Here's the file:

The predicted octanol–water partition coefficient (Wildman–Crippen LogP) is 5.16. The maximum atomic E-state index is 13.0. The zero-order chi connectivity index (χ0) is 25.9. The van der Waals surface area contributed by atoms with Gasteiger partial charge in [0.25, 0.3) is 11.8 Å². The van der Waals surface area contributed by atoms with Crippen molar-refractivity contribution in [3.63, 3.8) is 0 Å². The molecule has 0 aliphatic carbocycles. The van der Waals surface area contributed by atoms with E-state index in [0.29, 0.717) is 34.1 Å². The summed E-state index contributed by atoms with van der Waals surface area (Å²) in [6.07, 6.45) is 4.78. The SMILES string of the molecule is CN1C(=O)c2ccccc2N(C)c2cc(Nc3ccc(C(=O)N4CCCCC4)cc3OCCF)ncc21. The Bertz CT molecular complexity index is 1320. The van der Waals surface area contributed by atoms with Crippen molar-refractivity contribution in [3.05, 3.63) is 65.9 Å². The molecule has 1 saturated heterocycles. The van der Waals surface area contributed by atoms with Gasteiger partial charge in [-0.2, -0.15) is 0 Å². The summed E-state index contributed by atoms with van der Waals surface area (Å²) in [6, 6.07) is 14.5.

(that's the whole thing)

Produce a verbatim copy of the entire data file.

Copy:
The predicted octanol–water partition coefficient (Wildman–Crippen LogP) is 5.16. The maximum atomic E-state index is 13.0. The zero-order chi connectivity index (χ0) is 25.9. The van der Waals surface area contributed by atoms with Gasteiger partial charge in [0.25, 0.3) is 11.8 Å². The van der Waals surface area contributed by atoms with Crippen molar-refractivity contribution in [3.63, 3.8) is 0 Å². The molecule has 0 aliphatic carbocycles. The van der Waals surface area contributed by atoms with E-state index in [0.29, 0.717) is 34.1 Å². The summed E-state index contributed by atoms with van der Waals surface area (Å²) in [6.07, 6.45) is 4.78. The SMILES string of the molecule is CN1C(=O)c2ccccc2N(C)c2cc(Nc3ccc(C(=O)N4CCCCC4)cc3OCCF)ncc21. The Bertz CT molecular complexity index is 1320. The van der Waals surface area contributed by atoms with Crippen molar-refractivity contribution in [3.05, 3.63) is 65.9 Å². The molecule has 1 saturated heterocycles. The van der Waals surface area contributed by atoms with Gasteiger partial charge in [-0.2, -0.15) is 0 Å². The summed E-state index contributed by atoms with van der Waals surface area (Å²) in [6, 6.07) is 14.5.